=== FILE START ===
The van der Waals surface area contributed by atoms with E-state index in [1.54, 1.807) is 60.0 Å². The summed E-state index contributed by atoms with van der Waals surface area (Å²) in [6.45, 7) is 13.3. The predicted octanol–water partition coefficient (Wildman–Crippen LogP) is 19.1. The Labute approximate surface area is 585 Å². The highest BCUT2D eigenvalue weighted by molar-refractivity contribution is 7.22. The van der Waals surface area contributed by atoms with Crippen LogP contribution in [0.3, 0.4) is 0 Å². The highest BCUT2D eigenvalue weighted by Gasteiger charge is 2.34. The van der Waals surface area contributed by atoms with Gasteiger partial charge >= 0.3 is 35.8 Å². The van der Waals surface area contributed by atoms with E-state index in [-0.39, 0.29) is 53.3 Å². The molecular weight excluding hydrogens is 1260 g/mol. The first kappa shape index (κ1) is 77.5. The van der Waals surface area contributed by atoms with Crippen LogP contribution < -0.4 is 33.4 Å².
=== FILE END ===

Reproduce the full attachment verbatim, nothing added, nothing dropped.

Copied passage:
The van der Waals surface area contributed by atoms with E-state index in [1.54, 1.807) is 60.0 Å². The summed E-state index contributed by atoms with van der Waals surface area (Å²) in [6.45, 7) is 13.3. The predicted octanol–water partition coefficient (Wildman–Crippen LogP) is 19.1. The Labute approximate surface area is 585 Å². The highest BCUT2D eigenvalue weighted by molar-refractivity contribution is 7.22. The van der Waals surface area contributed by atoms with Crippen LogP contribution in [0.3, 0.4) is 0 Å². The highest BCUT2D eigenvalue weighted by Gasteiger charge is 2.34. The van der Waals surface area contributed by atoms with Gasteiger partial charge >= 0.3 is 35.8 Å². The van der Waals surface area contributed by atoms with E-state index in [-0.39, 0.29) is 53.3 Å². The molecular weight excluding hydrogens is 1260 g/mol. The first kappa shape index (κ1) is 77.5. The van der Waals surface area contributed by atoms with Crippen LogP contribution < -0.4 is 33.4 Å².